Fried apple hand pies(Read article summary)
Inspired by grandma, with some modern twists.
Three Many Cooks
My grandmother was a good country cook. She was the one who taught me to fry chicken and make biscuits, but she had another specialty I never learned – fried pies. She made them peach in the summer and apple the rest of the year.
Between making the pie dough and filling and then the pan-frying step, they were pretty time-consuming, so I never saw her make them start to finish. Plus, my mother adored them, so Mama Skipper – that’s what I called her – would usually have them ready to enjoy when we arrived.
Fast-forward 40-something years, and I’ve been thinking about my grandmother’s fried pies. Life’s a lot easier for me. I can pick up pretty decent pie dough from the grocery store’s refrigerated section. She made hers from scratch – with lard from the pigs she raised. I’ve got cutters in every size for the dough; her instrument of choice was a well-worn paring knife. I drain my pies on wire racks; she used brown paper bags. I’ve got state-of-the-art thermometers for testing oil temperature; she had her ways. I’ve got access to spices she’d never heard. If I’m not mistaken, her filling was straight-ahead apple.
Would Mama Skipper approve of all my shortcuts, gadgets and exotic spices? Who knows. She lived on the farm until Grandaddy died, at which point she high-tailed it to a high-rise apartment building overlooking Panama City bay. Not quite exotic, but a long way from Lapine, Ala. For the country woman who never looked back, I think I’ve got her blessing.
Fried Apple Hand Pies
Makes 16 pies
For the ambitious looking to make their own pie dough, you can find my recipe in Sharon’s Perfect Apple Crumble Pie. If you don’t have the right size cookie cutter, there are plenty of tops around the house that are the about the same size. The tops to our deli container, mayonnaise jar, and cocoa were all about right.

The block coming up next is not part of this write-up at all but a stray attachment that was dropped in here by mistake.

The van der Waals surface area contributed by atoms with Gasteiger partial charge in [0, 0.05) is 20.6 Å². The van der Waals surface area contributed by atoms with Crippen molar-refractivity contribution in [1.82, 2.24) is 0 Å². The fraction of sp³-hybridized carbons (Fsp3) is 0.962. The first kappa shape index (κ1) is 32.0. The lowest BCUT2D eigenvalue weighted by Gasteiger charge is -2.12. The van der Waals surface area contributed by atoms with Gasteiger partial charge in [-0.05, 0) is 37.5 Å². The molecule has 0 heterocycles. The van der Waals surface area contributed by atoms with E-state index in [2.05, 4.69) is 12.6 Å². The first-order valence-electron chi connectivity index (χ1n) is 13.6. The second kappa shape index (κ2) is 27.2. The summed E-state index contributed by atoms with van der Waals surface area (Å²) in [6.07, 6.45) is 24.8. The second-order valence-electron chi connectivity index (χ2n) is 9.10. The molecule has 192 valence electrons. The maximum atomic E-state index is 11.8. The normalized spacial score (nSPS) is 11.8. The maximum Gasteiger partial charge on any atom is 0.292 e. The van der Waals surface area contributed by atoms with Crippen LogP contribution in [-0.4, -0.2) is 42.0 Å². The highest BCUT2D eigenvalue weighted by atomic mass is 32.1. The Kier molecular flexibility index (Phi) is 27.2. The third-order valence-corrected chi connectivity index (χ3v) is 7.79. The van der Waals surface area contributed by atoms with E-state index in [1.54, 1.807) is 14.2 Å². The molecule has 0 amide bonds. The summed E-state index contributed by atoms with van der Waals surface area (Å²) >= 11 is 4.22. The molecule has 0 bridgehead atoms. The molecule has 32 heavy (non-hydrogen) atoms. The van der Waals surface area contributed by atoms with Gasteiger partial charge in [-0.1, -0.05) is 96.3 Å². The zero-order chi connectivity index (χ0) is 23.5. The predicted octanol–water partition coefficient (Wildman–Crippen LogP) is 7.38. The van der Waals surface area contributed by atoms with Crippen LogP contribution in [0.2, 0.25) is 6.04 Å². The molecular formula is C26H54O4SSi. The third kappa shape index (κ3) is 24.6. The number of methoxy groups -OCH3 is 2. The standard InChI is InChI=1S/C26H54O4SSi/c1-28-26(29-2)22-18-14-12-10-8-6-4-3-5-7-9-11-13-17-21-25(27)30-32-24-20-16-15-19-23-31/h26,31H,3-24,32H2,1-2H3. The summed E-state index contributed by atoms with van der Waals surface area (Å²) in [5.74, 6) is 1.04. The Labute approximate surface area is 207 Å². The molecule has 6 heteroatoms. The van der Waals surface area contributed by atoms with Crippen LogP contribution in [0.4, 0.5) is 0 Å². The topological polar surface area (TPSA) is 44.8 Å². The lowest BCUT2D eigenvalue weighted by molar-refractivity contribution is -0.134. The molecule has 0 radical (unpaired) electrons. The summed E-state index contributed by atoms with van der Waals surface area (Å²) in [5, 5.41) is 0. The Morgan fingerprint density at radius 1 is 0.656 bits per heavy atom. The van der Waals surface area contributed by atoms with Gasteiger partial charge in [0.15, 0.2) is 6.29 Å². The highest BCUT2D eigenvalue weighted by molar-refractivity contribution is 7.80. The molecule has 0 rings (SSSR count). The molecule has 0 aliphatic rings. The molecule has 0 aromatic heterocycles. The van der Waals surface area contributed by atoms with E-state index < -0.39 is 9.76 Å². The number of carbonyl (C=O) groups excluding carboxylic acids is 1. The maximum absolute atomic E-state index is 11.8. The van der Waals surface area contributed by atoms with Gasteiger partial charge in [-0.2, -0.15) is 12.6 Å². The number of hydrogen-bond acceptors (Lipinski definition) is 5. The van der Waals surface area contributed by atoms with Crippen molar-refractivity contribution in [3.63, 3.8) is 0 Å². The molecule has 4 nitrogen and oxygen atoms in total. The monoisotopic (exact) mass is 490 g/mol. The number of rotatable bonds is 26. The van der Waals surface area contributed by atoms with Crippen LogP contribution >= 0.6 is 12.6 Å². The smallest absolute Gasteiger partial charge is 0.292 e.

2 teaspoons cornstarch
1/2 teaspoon vanilla extract
2 teaspoons brandy (optional)
3/4 cup granulated sugar, divided
1-1/4 pounds crisp apples, such as Granny Smith, peeled, cored, and cut into small diced
1 tablespoon butter
3 cups vegetable or canola oil
One of the following: 2 tablespoons ground cinnamon, 8 teaspoons curry powder, 4 teaspoons ground cardamom, 2 tablespoon Chinese five-spice powder
Unroll pie dough on a lightly floured surface and roll to 14-inches in diameter. Using a round 4 1/4-inch cookie cutter cut dough into 8 circles. Refrigerate until ready to use. (Can be double-wrapped in plastic and refrigerated for a couple of days.)
Whisk cornstarch, vanilla, and optional brandy in 1/3 cup of water; set aside. Mix 1/4 cup of sugar and the salt; toss with apples. Heat butter in a medium (10-inch) skillet over medium-high heat until pale nutty brown. Add apple mixture; cover and cook until soft and juices release, about 7 minutes. Uncover and continue to cook until juices thicken to light syrup consistency, 1 to 2 minutes longer. Stir in cornstarch mixture; continue to cook until it thickens, less than a minute. Transfer apples to a rimmed baking sheet; refrigerate or set aside until room temperature. (Can be refrigerated in an enclosed container up for a couple of days.)
When ready to serve, Mix remaining 1/2 cup of sugar with one of the spice options of your choice. working eight at a time, spoon a heaping tablespoon of the filling onto the lower center of each dough circle. Then, working on at time, brush around the edge of the lower half with water. Fold upper half of dough over filling to make a turnover, and pressing on edges to seal. Repeat with remaining, to make 16 turnovers.
Heat oil to 375 degrees F. in a large saucepan over medium-high heat. Working in 3 batches, drop 5 or 6 pies into the hot oil. Fry until crisp and golden brown, 3 to 5 minutes turning as needed. Transfer to a wire rack, sprinkling each turnover with spiced sugar. For a more aromatic pie, lightly sprinkle each with additional spice.
Related post: Perfect Apple Crumble Pie